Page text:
To counselors and friends of hurting loved ones

Asking questions is especially important when helping a hurting loved one. Asking questions shows the other person that you see her as a person to foster not a problem to fix. (It also helps you give much better counsel if and when you do speak.) Always aim to ask at least 3 questions before offering your input.

If you’re a counselor, I’d recommend something like a 10-to-1 ratio between asking questions and giving advice. Effective counseling is much more about understanding the other person (and helping him understand himself) than giving advice. People are more likely to change when you help them come to a conclusion than when you tell them what they should think. Advice (often) band-aids a wound; listening and asking questions work toward healing the wound.

4. Show interest.

If you want to make someone feel heard, listen. If you want to make someone feel loved, listen with interest. Consider ten ways to grow in this area:

  1. Look her in the eye. Maintaining eye contact communicates to the other person, “You are the most important thing to me right now.” Wandering eyes will always make the other person feel unheard (or not fully heard at best).
  1. Face her. As someone is talking, ask yourself, “Does my body language communicate that I am all-in on this conversation or that I’m more interested in something else?”
  1. Put down your phone. Not many things communicate disinterest (and disrespect) more than looking at your phone when someone is talking to you. Meanwhile, putting your phone away assures the other person that she has your undivided attention.
  1. Ask clarifying questions. Clarifying questions communicate your desire to understand and your interest in the conversation. Two of the best questions to ask are, “What did you mean by [insert one specific word or phrase they said]?” and “Are you saying that [insert what you think they’re saying in your own words]?” 
  1. Smile. Smiling shows that you enjoy the other person’s presence. You don’t need to smile for the entire interaction. But if you spend two hours with someone and you never smile, what does this communicate to the other person about your interest in them?
  1. Nod when she’s talking. Facial expressions and non-verbal affirmations show her that you understand and you’re actively listening.
  1. Write down important details. It can be easy to forget important parts of a dialogue (e.g., the names of her kids, the anniversary of her mom’s death, her prayer requests). Immediately after a conversation ends, make note of these things. Remembering sensitive details will go a long way in making someone feel heard and loved.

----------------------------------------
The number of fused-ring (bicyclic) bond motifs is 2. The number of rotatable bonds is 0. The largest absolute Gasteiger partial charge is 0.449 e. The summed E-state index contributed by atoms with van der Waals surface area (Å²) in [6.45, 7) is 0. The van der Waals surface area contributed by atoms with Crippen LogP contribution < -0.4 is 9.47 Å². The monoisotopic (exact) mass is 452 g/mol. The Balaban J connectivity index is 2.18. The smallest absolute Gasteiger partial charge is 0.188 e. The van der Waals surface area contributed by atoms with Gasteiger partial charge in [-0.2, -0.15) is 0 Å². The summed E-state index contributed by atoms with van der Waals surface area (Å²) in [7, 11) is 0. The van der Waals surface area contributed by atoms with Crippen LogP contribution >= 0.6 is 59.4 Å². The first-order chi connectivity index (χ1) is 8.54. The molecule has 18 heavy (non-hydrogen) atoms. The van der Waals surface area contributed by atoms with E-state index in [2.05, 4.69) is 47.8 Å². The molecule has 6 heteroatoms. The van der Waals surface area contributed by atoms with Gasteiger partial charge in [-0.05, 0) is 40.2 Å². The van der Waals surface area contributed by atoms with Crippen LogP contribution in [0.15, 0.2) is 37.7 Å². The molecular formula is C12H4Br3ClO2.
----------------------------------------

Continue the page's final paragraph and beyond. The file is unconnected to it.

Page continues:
1. Set aside time for undistracted listening. It is understandably difficult to listen well as you’re rushing out the door, about to take an important phone call, or falling asleep after a long day. Make listening easier by setting aside time when you can be engaged without distraction. If you’re unable to give someone your full attention, ask her, “Can we talk about this [insert a specific day and time]?” This communicates that you care about this person’s thoughts enough to make sure you can give them your full attention.
  1. Pray. Before you meet with someone (or before you get home from work to see your spouse), pray, “Help me to listen well.” This glorifies God, honors the other person, and puts your mind in the right place. And you better believe God is delighted to answer this prayer!
  1. Follow up. Every time you follow up with someone about something she said, you communicate that “I heard you, I care about you, and I want to hear more about you.” Often the sweet spot to follow up is within 24-72 hours.

Love by listening

You will have an opportunity to love someone today by listening well. Take advantage of this opportunity and lean into it as a gift from God. Not many things will convey the affection of Christ more powerfully than your intentional and interested attention.

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Blake Glosson is a student at Reformed Theological Seminary. He has been published by The Gospel Coalition and Crosswalk.com and republished and/or referred by Eternal Perspective Ministries (Randy Alcorn)Challies.com (Tim Challies), Moody Radio (Dawn and Steve Mornings—here and here), The JOY FM (The Morning Cruise with Dave, Bill, and Carmen)ChurchLeaders.comThe Aquila ReportMonergism.com, and numerous other sources. Previously, he served as the director of young adults at New Covenant Bible Church in St. Charles, Illinois.

Read “Five Habits That Kill Contentment” here.

Read “Four Burdens Jesus Never Asked You to Carry” here.

Read “Three Ways to Glorify God in Worry and Anxiety” here.

Read “An Answer to Prayer Even Better Than Clarity” here.

Four Burdens Jesus Never Asked You to Carry

I once read a fictional story of a man who received an assignment from Jesus while traveling up a mountain. The story went something like this:

“How are you this morning?” Jesus asked.